1,000-game winner Magee not finished in Philly at 80

NCAA Men

PHILADELPHIA (AP)Herb Magee turned 80 this week – a bit of a modest number compared to his 1,123 victories – and celebrated with good cheer from his coaching friends.

Jay Wright. John Calipari. Phil Martelli. Paul Westhead. Nearly 25 former and current coaches made up a Hall of Fame highlight reel that lasted more than an hour and toasted the Philly lifer.

The Shot Doc can’t hang it up quite yet.

”I’m going to coach this year, for sure,” Magee said.

Magee’s career win total didn’t budge last season after Division II Jefferson University decided not to play because of the pandemic. The Rams had eight hours each week for practice and conditioning. Magee and his staff could recruit.

But not play? For a coach who was 25 when he was hired in 1967, last season was the hardest of his professional career.

”It was the first time in my life without playing or coaching,” he said. ”But we made the right decision. If I thought it was the wrong decision, I would say it. But the teams that did play on our level, even Division I, were canceling games right and left.”

Magee, who turned 80 on Monday, passed one Hall of Fame coach after another on his way through the record book, becoming the second-winningest coach in hoops history at the private school known as Philadelphia University and Philadelphia Textile, and now Jefferson since 2017.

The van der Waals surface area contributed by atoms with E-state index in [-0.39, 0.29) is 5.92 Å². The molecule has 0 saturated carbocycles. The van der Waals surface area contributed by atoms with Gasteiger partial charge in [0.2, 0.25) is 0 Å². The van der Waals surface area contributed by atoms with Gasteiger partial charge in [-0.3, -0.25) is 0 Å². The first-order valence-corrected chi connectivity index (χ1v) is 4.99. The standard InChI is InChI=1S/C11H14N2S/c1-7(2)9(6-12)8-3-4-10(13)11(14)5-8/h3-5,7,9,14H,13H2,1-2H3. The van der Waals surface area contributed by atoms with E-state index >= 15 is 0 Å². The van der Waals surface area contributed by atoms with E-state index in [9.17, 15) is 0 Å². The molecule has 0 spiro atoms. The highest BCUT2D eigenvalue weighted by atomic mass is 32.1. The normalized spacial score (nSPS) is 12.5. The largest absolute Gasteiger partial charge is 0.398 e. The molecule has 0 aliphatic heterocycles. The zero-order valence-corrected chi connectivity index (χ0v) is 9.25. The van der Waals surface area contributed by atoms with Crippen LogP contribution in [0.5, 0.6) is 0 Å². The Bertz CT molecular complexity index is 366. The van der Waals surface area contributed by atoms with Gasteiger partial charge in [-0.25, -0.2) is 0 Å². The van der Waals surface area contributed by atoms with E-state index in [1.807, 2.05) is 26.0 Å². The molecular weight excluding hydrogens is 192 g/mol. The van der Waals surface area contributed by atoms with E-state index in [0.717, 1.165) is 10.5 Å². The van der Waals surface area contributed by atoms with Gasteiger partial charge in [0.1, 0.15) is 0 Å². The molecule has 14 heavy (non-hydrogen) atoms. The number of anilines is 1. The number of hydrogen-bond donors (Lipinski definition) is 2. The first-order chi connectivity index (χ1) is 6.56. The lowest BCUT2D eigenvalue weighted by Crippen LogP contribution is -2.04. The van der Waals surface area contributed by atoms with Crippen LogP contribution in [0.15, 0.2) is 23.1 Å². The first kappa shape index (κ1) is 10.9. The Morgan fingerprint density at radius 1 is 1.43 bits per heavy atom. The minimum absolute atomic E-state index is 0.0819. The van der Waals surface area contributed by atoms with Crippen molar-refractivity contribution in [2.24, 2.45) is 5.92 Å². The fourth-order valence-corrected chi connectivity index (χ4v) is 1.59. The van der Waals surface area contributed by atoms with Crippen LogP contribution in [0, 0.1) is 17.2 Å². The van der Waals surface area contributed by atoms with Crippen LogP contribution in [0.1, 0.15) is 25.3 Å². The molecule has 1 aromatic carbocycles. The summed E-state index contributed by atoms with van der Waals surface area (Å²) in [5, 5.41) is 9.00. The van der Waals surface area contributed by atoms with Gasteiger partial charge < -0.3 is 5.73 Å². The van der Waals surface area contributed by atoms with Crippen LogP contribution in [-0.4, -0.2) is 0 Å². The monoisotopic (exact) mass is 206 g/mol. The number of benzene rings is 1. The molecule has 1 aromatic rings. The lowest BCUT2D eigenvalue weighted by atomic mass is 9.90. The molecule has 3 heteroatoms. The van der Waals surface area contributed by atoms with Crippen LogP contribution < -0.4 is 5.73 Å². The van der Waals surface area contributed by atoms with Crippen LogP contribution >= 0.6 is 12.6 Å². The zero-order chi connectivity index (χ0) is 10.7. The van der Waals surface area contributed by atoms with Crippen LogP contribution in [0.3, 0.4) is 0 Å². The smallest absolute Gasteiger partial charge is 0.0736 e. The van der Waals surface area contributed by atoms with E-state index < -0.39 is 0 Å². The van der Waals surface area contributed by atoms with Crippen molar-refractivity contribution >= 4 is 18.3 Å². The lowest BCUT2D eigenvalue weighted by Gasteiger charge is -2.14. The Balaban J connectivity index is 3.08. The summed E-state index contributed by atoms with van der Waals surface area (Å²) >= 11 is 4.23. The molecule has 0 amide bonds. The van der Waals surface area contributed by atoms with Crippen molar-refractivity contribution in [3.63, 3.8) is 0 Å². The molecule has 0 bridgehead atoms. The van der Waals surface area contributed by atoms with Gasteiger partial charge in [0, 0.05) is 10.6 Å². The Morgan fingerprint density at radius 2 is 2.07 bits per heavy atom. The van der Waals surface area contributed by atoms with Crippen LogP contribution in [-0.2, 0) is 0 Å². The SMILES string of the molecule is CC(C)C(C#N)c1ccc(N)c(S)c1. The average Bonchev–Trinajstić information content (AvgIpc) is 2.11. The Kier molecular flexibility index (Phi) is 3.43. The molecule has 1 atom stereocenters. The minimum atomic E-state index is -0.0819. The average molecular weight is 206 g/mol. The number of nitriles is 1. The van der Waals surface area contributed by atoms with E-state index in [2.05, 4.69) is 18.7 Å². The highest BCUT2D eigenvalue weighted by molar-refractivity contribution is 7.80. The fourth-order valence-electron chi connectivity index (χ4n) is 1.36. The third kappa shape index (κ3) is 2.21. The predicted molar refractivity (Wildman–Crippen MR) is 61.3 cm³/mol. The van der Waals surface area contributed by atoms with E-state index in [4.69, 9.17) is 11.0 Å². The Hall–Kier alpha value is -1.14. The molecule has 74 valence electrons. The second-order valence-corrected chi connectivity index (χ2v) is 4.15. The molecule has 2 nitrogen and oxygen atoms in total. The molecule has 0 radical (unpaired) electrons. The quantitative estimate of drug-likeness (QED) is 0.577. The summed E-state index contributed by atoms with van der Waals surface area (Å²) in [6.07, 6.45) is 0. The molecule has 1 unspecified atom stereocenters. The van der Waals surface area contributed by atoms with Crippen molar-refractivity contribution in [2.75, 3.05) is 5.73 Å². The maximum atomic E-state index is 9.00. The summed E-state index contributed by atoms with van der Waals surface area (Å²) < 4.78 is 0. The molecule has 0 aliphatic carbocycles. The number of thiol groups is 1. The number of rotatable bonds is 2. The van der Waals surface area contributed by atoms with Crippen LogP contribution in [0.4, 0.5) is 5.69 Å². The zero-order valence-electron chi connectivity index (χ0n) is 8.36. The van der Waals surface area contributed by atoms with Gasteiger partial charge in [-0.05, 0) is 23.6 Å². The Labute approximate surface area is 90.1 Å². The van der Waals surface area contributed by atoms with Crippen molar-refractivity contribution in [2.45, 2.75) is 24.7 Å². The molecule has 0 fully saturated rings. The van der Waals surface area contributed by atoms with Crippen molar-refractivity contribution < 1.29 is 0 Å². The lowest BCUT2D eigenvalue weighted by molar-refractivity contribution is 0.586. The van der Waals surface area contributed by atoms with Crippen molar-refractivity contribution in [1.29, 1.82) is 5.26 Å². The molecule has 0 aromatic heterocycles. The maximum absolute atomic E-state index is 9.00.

Mike Krzyzewski, set to retire after one more season at Duke, is the only college basketball coach in all divisions with more wins with 1,170.

Could the Shot Doc catch Coach K with a few more seasons on the bench?

”It never really mattered to me,” Magee said. ”The most important thing to me was the next game, the next season and let’s see if we can’t get into the tournament. And coaching kids. That’s the big thing.”

Jimmy Reilly, the long-time assistant coach, has already been approved as Magee’s successor, but there’s no timeline on retirement.

”After not doing it last year, that was even more clear to me that I wanted to do it again,” Magee said. ”I’m fortunate that I have a job where I can say whether or not I’m going to do it. It’s not like someone’s telling me.”

Magee ended his playing career at Philadelphia Textile as the school’s career scoring leader with 2,235 points. He averaged 29.1 points one season and was a two-time small-college All-America selection. Boston drafted Magee with the 62nd pick of the 1963 draft, but he decided not to join the Celtics and returned to Textile.

He served as an assistant until 1967, when he took over as head coach and won 21 games. Magee reached the pinnacle in 1970 when the Rams won his only national championship. The Rams won 28 straight games that season and beat Tennessee State in the title game.

Magee has enjoyed the ride, never really flirting with the idea of leaving Philadelphia for another coaching job.

But about that Shot Doc nickname.

”It’s kind of dumb, anyway,” he said, laughing. ”It’s true that I can help and I’ve done it over my career. But doctor? Come on. Coach Magee is good enough for me.”

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